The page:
19th Nov, 1:30-7pm, (Central Committee Room, MacLaurin Building):

Tim Crane Galen Strawson, Sam Coleman

Workshop: The Phenomenal and the Intentional

1-1:30pm Coffee. (lunch own arrangements)

1:30-3pm Galen Strawson

Cognitive Experience and the Stopping Problem: Determinate Intentionality and the Power of Thought

3:05-4:35pm Sam Coleman

Intentionality, Phenomenality and Panexperientialism

4:35-5pm Coffee

5-6:30pm Tim Crane

On the relationship between the phenomenal qualities of experience and the qualities of the objects of experience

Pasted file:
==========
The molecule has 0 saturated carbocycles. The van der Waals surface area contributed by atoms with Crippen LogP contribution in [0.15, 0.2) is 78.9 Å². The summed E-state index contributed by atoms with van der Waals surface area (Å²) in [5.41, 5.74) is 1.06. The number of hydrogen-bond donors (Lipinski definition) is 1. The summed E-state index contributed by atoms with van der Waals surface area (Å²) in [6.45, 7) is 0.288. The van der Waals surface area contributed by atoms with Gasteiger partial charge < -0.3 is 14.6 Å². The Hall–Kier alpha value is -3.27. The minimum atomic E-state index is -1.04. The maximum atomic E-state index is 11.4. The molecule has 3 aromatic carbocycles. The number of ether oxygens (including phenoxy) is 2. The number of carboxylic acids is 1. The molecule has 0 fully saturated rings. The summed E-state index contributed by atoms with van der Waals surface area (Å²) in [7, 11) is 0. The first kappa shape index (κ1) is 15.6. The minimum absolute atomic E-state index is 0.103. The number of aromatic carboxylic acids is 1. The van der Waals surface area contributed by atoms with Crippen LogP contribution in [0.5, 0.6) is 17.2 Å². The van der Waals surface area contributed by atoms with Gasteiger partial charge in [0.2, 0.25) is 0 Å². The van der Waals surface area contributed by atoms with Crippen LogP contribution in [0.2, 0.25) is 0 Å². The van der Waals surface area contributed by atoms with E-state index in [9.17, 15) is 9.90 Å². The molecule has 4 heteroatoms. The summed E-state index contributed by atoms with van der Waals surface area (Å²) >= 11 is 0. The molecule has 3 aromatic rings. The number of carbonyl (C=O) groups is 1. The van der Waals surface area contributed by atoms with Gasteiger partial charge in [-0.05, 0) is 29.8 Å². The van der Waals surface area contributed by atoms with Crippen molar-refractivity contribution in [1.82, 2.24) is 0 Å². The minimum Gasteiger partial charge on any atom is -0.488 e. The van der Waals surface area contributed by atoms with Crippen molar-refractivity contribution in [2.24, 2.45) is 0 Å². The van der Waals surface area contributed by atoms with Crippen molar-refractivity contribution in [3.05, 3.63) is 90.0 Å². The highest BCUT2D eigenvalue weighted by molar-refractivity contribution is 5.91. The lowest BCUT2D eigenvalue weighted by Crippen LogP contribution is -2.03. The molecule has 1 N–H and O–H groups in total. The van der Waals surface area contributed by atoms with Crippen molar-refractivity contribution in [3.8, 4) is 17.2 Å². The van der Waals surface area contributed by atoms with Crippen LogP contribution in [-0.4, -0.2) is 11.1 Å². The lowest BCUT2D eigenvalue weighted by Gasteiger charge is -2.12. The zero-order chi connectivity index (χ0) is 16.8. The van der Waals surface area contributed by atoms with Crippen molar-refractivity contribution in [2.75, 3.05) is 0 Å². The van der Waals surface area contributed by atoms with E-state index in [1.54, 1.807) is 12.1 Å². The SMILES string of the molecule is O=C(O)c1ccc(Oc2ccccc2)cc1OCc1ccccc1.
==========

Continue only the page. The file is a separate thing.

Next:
6:30-7pm – Closing Discussion

2010:

15th January: David Papineau, Andreas Hutteman, Philip Goff, Jerry Valberg

Phenomenal Qualities Project One-day Conference,  at Senate House, co-hosted with the Institute of Philosophy:

EXPERIENCE and PHENOMENAL QUALITIES

Programme:

9.30  Coffee, Registration


10.00  Philip Goff

‘Consciousness as the foundation for Metaphysics: A Neo-Cartesian Manifesto’

11.30 David Papineau
Can We Really Perceive a Million Colours?

1.00  Lunch: own arrangements

2.00 Andreas Hutteman
Spelling Out Non-reductive Physicalism

3.30  Tea

4.00 Jerry Valberg
Appearing

5.30-6.30: Closing Panel: Phenomenal Qualities, Mind, and Brain.

11th February: 4-6pm, N212 The Boardroom, De Havilland Campus

Barry Smith

What Taste Can Teach Us

25th February: 2-6pm, Room Evolution2,  MacLaurin Building, De Havilland Campus

Workshop:  Wilfrid Sellars and Phenomenal Qualities

2.00 Introduction: Paul Coates ‘Myths about the Given